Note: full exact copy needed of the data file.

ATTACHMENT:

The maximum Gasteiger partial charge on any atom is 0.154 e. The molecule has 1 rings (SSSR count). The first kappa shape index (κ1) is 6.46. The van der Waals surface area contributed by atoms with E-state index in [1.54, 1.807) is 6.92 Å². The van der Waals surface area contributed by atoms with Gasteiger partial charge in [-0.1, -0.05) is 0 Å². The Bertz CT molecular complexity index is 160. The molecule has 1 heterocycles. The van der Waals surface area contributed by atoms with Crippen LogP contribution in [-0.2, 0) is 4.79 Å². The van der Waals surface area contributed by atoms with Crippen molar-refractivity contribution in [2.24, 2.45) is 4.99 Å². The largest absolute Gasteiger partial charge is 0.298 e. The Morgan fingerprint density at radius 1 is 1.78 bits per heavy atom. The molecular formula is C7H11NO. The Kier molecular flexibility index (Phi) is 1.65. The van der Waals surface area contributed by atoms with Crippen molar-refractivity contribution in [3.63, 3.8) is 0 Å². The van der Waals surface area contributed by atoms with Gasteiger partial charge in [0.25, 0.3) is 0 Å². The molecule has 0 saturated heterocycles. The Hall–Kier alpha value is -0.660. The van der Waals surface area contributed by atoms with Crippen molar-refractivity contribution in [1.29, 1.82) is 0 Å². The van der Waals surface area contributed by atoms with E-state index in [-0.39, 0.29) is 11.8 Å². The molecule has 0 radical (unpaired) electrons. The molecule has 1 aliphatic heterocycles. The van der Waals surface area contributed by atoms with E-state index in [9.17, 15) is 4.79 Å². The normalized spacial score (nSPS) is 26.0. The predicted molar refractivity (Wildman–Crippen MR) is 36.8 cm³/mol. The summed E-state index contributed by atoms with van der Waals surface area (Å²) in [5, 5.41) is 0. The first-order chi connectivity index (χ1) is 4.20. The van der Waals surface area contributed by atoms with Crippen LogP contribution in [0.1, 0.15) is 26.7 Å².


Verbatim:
The maximum Gasteiger partial charge on any atom is 0.154 e. The molecule has 1 rings (SSSR count). The first kappa shape index (κ1) is 6.46. The van der Waals surface area contributed by atoms with E-state index in [1.54, 1.807) is 6.92 Å². The van der Waals surface area contributed by atoms with Gasteiger partial charge in [-0.1, -0.05) is 0 Å². The Bertz CT molecular complexity index is 160. The molecule has 1 heterocycles. The van der Waals surface area contributed by atoms with Crippen LogP contribution in [-0.2, 0) is 4.79 Å². The van der Waals surface area contributed by atoms with Crippen molar-refractivity contribution in [2.24, 2.45) is 4.99 Å². The largest absolute Gasteiger partial charge is 0.298 e. The Morgan fingerprint density at radius 1 is 1.78 bits per heavy atom. The molecular formula is C7H11NO. The Kier molecular flexibility index (Phi) is 1.65. The van der Waals surface area contributed by atoms with Crippen molar-refractivity contribution in [3.63, 3.8) is 0 Å². The van der Waals surface area contributed by atoms with Gasteiger partial charge in [0.25, 0.3) is 0 Å². The molecule has 0 saturated heterocycles. The Hall–Kier alpha value is -0.660. The van der Waals surface area contributed by atoms with Crippen molar-refractivity contribution in [1.29, 1.82) is 0 Å². The van der Waals surface area contributed by atoms with E-state index in [-0.39, 0.29) is 11.8 Å². The molecule has 0 radical (unpaired) electrons. The molecule has 1 aliphatic heterocycles. The van der Waals surface area contributed by atoms with E-state index in [9.17, 15) is 4.79 Å². The normalized spacial score (nSPS) is 26.0. The predicted molar refractivity (Wildman–Crippen MR) is 36.8 cm³/mol. The summed E-state index contributed by atoms with van der Waals surface area (Å²) in [5, 5.41) is 0. The first-order chi connectivity index (χ1) is 4.20. The van der Waals surface area contributed by atoms with Crippen LogP contribution in [0.1, 0.15) is 26.7 Å².